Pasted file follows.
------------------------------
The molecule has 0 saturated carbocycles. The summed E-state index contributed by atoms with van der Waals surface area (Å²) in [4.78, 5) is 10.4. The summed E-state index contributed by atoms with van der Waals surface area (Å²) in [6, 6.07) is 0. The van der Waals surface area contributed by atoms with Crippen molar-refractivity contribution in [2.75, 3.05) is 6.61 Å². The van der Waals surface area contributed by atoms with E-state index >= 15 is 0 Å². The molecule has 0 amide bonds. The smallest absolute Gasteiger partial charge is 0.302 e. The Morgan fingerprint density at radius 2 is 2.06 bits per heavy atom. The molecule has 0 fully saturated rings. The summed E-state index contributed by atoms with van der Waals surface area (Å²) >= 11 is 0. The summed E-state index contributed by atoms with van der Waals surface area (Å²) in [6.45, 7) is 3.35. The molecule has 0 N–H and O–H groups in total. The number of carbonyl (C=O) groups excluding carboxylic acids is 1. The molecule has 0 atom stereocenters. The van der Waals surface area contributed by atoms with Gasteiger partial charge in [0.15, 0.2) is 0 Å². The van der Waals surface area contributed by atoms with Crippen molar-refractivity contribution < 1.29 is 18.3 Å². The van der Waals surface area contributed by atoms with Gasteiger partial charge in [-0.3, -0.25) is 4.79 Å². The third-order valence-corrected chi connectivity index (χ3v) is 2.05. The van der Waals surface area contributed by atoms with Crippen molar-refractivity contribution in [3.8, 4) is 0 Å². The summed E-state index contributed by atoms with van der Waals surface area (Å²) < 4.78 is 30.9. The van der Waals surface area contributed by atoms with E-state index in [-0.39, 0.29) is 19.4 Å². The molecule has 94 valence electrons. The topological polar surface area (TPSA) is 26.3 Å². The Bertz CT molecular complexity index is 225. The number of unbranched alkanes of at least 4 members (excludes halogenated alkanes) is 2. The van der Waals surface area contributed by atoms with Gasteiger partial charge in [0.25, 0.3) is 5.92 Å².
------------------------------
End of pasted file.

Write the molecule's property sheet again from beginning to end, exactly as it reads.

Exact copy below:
The molecule has 0 saturated carbocycles. The summed E-state index contributed by atoms with van der Waals surface area (Å²) in [4.78, 5) is 10.4. The summed E-state index contributed by atoms with van der Waals surface area (Å²) in [6, 6.07) is 0. The van der Waals surface area contributed by atoms with Crippen molar-refractivity contribution in [2.75, 3.05) is 6.61 Å². The van der Waals surface area contributed by atoms with E-state index >= 15 is 0 Å². The molecule has 0 amide bonds. The smallest absolute Gasteiger partial charge is 0.302 e. The Morgan fingerprint density at radius 2 is 2.06 bits per heavy atom. The molecule has 0 fully saturated rings. The summed E-state index contributed by atoms with van der Waals surface area (Å²) >= 11 is 0. The summed E-state index contributed by atoms with van der Waals surface area (Å²) in [6.45, 7) is 3.35. The molecule has 0 N–H and O–H groups in total. The number of carbonyl (C=O) groups excluding carboxylic acids is 1. The molecule has 0 atom stereocenters. The van der Waals surface area contributed by atoms with Gasteiger partial charge in [0.15, 0.2) is 0 Å². The van der Waals surface area contributed by atoms with Crippen molar-refractivity contribution < 1.29 is 18.3 Å². The van der Waals surface area contributed by atoms with Gasteiger partial charge in [-0.3, -0.25) is 4.79 Å². The third-order valence-corrected chi connectivity index (χ3v) is 2.05. The van der Waals surface area contributed by atoms with Crippen molar-refractivity contribution in [3.8, 4) is 0 Å². The summed E-state index contributed by atoms with van der Waals surface area (Å²) < 4.78 is 30.9. The van der Waals surface area contributed by atoms with E-state index in [-0.39, 0.29) is 19.4 Å². The molecule has 94 valence electrons. The topological polar surface area (TPSA) is 26.3 Å². The Bertz CT molecular complexity index is 225. The number of unbranched alkanes of at least 4 members (excludes halogenated alkanes) is 2. The van der Waals surface area contributed by atoms with Gasteiger partial charge in [0.25, 0.3) is 5.92 Å².